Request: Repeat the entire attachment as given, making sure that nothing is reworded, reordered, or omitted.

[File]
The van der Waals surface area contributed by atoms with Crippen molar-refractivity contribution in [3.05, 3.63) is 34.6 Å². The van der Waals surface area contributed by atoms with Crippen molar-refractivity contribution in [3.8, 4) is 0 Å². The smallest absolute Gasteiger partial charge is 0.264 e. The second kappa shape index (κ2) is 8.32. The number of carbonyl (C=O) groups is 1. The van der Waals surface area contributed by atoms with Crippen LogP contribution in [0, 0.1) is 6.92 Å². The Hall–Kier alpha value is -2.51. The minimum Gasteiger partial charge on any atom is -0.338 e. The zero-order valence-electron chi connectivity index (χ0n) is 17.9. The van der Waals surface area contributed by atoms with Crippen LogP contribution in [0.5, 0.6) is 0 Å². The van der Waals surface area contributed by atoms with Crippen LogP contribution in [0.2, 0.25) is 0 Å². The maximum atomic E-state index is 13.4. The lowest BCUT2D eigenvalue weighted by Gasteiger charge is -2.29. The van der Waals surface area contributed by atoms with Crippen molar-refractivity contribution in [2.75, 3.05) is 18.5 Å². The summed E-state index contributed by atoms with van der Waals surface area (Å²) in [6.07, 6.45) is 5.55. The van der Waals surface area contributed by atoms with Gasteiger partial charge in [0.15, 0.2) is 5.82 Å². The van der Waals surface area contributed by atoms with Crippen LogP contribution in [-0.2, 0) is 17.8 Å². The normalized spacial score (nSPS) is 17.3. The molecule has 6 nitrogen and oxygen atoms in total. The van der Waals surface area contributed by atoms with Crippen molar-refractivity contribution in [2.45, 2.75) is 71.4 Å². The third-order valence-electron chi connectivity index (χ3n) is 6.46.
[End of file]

The van der Waals surface area contributed by atoms with Crippen molar-refractivity contribution in [3.05, 3.63) is 34.6 Å². The van der Waals surface area contributed by atoms with Crippen molar-refractivity contribution in [3.8, 4) is 0 Å². The smallest absolute Gasteiger partial charge is 0.264 e. The second kappa shape index (κ2) is 8.32. The number of carbonyl (C=O) groups is 1. The van der Waals surface area contributed by atoms with Crippen LogP contribution in [0, 0.1) is 6.92 Å². The Hall–Kier alpha value is -2.51. The minimum Gasteiger partial charge on any atom is -0.338 e. The zero-order valence-electron chi connectivity index (χ0n) is 17.9. The van der Waals surface area contributed by atoms with Crippen LogP contribution in [0.5, 0.6) is 0 Å². The van der Waals surface area contributed by atoms with Crippen LogP contribution in [0.2, 0.25) is 0 Å². The maximum atomic E-state index is 13.4. The lowest BCUT2D eigenvalue weighted by Gasteiger charge is -2.29. The van der Waals surface area contributed by atoms with Crippen molar-refractivity contribution in [2.75, 3.05) is 18.5 Å². The summed E-state index contributed by atoms with van der Waals surface area (Å²) in [6.07, 6.45) is 5.55. The van der Waals surface area contributed by atoms with Gasteiger partial charge in [0.15, 0.2) is 5.82 Å². The van der Waals surface area contributed by atoms with Crippen LogP contribution in [-0.2, 0) is 17.8 Å². The normalized spacial score (nSPS) is 17.3. The molecule has 6 nitrogen and oxygen atoms in total. The van der Waals surface area contributed by atoms with Crippen molar-refractivity contribution in [2.45, 2.75) is 71.4 Å². The third-order valence-electron chi connectivity index (χ3n) is 6.46.